First off, to address the order, he introduces right away in chapter 1 and chapter two concepts that I would not introduce until much later for a beginning TSQL class. Foreign Key relationships and Windowing functions are not beginning concepts, for instance, and thus should be introduced much later in the book in my opinion. Cross Joins are the first join type introduced in Chapter 2; this is a 'special' type of join used to create data or build lists, and is not used that often in the business world. A much better replacement might be the SELECT INTO, which is introduced way in the back of the book in a later chapter. There are other examples-my point is that for the beginner, the order here needs to be looked at more closely. It doesn't make sense a lot of the time.
Second, explanations and the use of drawings, pictures, or diagrams are lacking or non-existent. As an example, when I teach joins, I draw pictures on a whiteboard with minimal data to introduce concepts in a clear and concise manner; he has none of these. Many of the examples don't allow a student the opportunity to let the concepts 'hit home' because other ideas are introduced at the same time. Building from 'small to large', as it were, is for me a great method to use when explaining difficult concepts, but he does not use this methodology in the book.
Examples could be better. Right away I found that the examples in the chapter are not abundant, while the exercises are too far away from the examples, difficulty-wise. One reason is that his "TSQL2012" database could be better. I would use the AdventureWorks databases, which offer the ability to create more examples and questions at all levels of difficulties.
I could go on with more, but I think you get the idea of what I am trying to relay here...it's a good book, but I've seen better. As far as a book for someone who has never opened SSMS, or programmed and has no idea of the programming constructs, it leaves room for improvement as either a high school or jr. college textbook.
I base this review on my 13 years experience as an instructor at the jr. college level, so at this point I think I have a pretty good idea of how students handle TSQL concepts and the order of assimilation of these concepts. Using this book I find that I bounce around quite a bit, and leave many concepts out altogether. Do not walk away here with idea here that I'm flaming the book or the author, but rather critiquing the book based on how I am using the contents of the book. To me, it is evident that his first try at a beginner book has some fundamental flaws in a number of areas.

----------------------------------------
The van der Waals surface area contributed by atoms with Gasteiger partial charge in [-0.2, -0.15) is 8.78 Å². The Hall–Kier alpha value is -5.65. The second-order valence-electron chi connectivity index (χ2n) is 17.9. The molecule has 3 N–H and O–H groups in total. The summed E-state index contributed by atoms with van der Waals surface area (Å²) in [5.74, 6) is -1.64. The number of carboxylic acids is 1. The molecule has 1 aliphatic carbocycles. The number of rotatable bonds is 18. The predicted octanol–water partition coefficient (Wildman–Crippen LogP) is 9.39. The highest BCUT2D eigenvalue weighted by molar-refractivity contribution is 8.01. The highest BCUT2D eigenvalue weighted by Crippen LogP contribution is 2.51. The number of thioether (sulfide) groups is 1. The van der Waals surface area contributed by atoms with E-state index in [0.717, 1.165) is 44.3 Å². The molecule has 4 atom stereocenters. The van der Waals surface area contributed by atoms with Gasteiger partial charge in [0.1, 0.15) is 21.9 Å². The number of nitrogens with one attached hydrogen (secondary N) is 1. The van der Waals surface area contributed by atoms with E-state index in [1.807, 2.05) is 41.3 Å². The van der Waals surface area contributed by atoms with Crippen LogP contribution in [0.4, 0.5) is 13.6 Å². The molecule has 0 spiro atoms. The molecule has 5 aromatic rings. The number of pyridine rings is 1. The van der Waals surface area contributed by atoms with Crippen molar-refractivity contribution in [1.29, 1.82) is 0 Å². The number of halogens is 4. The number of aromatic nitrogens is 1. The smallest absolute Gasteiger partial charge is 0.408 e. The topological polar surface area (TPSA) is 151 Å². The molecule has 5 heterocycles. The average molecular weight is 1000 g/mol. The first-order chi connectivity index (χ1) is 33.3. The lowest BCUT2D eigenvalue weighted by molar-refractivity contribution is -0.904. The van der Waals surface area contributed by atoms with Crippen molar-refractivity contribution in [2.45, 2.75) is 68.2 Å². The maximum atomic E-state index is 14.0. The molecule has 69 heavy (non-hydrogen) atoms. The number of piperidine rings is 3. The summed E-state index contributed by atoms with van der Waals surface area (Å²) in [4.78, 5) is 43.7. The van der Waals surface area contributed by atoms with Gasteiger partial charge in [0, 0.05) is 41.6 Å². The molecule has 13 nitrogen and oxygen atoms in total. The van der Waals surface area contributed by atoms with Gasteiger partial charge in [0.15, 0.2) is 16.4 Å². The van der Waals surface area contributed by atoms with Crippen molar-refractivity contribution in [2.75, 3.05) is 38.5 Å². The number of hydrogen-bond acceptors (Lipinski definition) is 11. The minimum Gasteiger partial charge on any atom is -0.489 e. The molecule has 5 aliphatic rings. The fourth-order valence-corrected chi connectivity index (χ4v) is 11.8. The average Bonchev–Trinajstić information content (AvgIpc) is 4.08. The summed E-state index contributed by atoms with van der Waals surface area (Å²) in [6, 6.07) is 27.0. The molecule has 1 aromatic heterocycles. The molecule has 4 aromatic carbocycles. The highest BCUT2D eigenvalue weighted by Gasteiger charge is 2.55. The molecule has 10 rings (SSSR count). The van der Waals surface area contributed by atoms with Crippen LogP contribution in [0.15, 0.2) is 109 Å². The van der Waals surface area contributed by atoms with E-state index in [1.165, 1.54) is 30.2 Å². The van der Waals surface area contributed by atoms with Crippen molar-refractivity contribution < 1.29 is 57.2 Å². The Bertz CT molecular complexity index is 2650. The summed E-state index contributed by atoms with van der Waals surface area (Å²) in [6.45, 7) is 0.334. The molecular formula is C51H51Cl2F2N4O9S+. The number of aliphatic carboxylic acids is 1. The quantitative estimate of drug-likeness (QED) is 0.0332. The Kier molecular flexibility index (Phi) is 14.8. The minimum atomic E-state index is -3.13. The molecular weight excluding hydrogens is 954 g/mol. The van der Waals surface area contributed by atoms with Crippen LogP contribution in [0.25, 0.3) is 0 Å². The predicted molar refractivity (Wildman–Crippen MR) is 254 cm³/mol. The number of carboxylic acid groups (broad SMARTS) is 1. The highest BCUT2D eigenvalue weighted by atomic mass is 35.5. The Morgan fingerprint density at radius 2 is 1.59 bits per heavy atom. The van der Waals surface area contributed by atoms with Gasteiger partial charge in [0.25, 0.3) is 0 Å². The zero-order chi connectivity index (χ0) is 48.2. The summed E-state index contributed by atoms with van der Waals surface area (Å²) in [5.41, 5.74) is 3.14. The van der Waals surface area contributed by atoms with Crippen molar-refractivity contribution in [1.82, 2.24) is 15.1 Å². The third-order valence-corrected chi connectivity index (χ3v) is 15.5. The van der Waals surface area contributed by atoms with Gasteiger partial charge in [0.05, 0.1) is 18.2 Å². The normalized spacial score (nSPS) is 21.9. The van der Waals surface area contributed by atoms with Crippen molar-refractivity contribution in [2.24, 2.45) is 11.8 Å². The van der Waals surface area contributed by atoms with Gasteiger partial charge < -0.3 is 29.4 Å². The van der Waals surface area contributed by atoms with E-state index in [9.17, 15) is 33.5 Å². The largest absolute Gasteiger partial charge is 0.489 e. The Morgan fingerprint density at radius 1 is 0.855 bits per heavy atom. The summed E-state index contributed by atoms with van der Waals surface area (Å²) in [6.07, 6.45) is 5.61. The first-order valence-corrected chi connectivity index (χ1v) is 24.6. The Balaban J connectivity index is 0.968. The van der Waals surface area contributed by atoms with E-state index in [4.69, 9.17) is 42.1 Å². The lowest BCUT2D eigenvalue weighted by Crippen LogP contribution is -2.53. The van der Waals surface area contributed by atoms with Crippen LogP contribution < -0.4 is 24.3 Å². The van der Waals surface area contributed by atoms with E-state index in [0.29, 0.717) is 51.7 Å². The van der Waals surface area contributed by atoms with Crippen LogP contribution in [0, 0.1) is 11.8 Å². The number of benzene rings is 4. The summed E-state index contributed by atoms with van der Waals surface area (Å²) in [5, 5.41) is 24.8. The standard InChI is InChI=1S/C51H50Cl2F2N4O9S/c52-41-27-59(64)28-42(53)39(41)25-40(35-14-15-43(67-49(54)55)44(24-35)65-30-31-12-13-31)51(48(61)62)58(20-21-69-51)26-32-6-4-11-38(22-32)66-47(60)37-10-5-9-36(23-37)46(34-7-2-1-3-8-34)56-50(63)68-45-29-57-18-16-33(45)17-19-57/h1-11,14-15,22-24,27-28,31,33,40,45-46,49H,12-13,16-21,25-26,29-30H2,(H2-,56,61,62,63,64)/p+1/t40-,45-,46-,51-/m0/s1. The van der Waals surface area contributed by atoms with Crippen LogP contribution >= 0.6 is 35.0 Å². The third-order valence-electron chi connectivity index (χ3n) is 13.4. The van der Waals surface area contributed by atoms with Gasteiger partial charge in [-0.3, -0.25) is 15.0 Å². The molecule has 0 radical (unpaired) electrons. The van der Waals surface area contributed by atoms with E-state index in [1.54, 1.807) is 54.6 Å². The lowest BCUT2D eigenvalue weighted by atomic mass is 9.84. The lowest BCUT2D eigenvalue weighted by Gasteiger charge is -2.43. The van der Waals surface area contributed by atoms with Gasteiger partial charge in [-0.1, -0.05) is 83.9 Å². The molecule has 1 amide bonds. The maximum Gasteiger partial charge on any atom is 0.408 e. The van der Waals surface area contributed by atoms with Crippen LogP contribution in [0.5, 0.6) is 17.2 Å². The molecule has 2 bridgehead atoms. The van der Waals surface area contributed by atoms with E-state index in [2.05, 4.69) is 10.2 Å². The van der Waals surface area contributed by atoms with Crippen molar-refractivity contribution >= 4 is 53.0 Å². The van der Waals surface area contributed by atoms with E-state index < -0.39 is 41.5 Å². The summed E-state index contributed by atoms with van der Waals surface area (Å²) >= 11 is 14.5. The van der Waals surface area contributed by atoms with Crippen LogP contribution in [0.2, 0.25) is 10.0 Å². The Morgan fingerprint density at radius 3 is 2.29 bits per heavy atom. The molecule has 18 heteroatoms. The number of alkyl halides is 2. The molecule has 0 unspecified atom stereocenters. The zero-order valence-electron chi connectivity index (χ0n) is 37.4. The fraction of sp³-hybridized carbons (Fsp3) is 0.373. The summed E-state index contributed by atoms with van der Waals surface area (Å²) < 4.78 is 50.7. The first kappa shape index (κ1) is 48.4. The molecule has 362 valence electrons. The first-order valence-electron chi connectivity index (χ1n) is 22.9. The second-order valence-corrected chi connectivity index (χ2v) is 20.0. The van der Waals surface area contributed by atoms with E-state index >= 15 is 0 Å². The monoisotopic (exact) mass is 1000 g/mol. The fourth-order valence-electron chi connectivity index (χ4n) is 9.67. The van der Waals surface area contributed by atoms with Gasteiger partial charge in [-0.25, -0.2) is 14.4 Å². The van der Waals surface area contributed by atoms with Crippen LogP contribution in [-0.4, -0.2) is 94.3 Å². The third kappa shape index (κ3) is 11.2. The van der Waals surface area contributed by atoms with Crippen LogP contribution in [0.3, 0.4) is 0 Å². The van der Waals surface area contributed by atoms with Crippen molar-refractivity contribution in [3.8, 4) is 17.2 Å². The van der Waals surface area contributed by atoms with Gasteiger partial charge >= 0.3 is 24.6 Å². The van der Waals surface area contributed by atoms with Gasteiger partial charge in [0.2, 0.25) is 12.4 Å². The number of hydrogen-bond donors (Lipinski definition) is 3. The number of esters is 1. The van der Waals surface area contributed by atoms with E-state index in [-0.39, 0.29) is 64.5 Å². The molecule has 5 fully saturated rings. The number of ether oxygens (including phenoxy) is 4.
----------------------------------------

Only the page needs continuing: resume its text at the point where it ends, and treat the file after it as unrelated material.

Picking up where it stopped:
Maybe I'll write my own book one day...
It explained differences between T-SQL and ANSI SQL in situations that called for it in a non-biased way. He uses both.
The author comes across as an expert that really knows the SQL trade, he should he has been doing it for a long time and is valued peer in the SQL community.
If you know nothing about sql get it.
If you know a some sql get it.
If you know a lot about sql programming get it and give it to someone that bugs you too much about SQL.
If you want to learn a good writing style for technical learning subjects get it.
This book is one of my all time favorites on programming etc.
The best book on fundamentals period, whether you are a beginner or advanced. There is something for all developers.
There is a lot of misinformation in the various online blogs/forums but THIS TEXT provides you with a TECHNICAL GOSPEL for SQL programmers. I would say an interested beginner could absorb this material alone and qualify for entry level position. Experienced programmers will likely be provided insight and confirmation regarding their current skills and actually add more new techniques and understanding.
One other thing: I bought the hard copy and quickly realized that the ebook was going to work much better for me so I purchased that as well. I have the Kindle PC reader at home and at work. The reader presents the text in a very easy to read manner and if I make notes in the text, they follow me from work to home. Perfect for study! I don't think I will ever buy another hard copy of a technical manual if I can read and annotate the ebook version everywhere in a Kindle reader.